In Uncategorized on August 24, 2012 at 11:03 am

Approximately 70 million couples experience sub-fertility or infertility worldwide, with 30 to 50 per cent of these cases attributable to the male partner. Some studies, have suggested that human semen quality has declined in industrialised nations, possibly due to pollution, poor lifestyle habits, and/or an increasingly Western-style diet.

One in six couples struggle to conceive, and it is believed that about 40 per cent of these problems are due to problems with the man’s sperm. But for men looking to start a family, what they eat actually matters in achieving this goal. For couples looking to start a family, researchers suggested that daily intake of walnuts might help improve their chances.

Researchers at the University of California, Los Angeles found that men who ate 75 grammes of walnuts daily, this is about two handfuls’ worth, in addition to their regular diets, had an improvement in semen quality, compared with men who did not eat the nuts. This study is part of a growing body of evidence that men’s dietary and lifestyle choices can affect fertility.

The study included 117 men aged between 21 and 35. About half of the men ate the 75 grammes of walnuts each day for 12 weeks, while the other half ate a normal diet of Western-style food. Before the experiment began and then again 12 weeks later, their semen quality was analysed according to conventional parameters of male fertility, including sperm concentration, vitality, motility, morphology, and chromosome abnormalities.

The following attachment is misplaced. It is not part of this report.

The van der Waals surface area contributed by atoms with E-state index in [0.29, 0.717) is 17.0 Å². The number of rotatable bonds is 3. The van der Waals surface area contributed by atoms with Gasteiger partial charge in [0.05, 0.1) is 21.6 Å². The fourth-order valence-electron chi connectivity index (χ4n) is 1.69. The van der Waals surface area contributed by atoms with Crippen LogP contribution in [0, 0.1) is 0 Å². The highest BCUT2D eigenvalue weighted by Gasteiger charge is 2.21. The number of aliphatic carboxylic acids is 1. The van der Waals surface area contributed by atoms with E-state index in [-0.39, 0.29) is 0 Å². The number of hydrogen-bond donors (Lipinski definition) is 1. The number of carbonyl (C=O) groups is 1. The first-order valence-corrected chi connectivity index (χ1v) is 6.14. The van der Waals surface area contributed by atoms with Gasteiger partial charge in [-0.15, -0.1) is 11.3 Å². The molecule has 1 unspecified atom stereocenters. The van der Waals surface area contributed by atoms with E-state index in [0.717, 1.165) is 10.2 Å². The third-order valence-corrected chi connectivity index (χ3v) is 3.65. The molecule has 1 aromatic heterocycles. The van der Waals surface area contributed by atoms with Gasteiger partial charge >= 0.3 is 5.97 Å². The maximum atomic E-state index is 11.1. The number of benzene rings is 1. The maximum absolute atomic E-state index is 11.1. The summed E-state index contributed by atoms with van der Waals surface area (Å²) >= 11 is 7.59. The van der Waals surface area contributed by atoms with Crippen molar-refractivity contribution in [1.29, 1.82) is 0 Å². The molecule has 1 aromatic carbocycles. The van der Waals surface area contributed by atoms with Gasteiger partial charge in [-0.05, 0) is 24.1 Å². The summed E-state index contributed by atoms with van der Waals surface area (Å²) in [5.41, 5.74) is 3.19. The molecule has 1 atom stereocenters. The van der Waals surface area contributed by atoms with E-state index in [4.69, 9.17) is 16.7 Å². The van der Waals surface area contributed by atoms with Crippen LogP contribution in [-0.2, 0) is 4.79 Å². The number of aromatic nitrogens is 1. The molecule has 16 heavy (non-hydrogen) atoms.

After 12 weeks, the team found no significant changes in body-mass index, body weight, or activity level in either group. The men consuming walnuts, however, had significantly increased levels of omega-6 and omega-3 (ALA) fatty acids and experienced improvement in sperm vitality, motility, and morphology. Those eating walnuts also had fewer chromosomal abnormalities in their sperm following the walnut dietary intervention. The control group, on the other hand, experienced no changes, they wrote in the journal, Biology of Reproduction.

Walnuts are rich in omega 3 and omega 6, which is also present in oily fish, fish oil supplements and flax seed. Omega 3 and omega 6 are thought to be good for sperm development and function but are lacking in Western diets. It is the only nut with appreciable levels of omega-3 fatty acids, which have been linked to better sperm quality in prior research.

Meanwhile, walnuts are known for a multitude of other health benefits. Aside boosting fertility, it helps to lower cholesterol levels, protects from breast cancer as well as fights against neurodegenerative disease.


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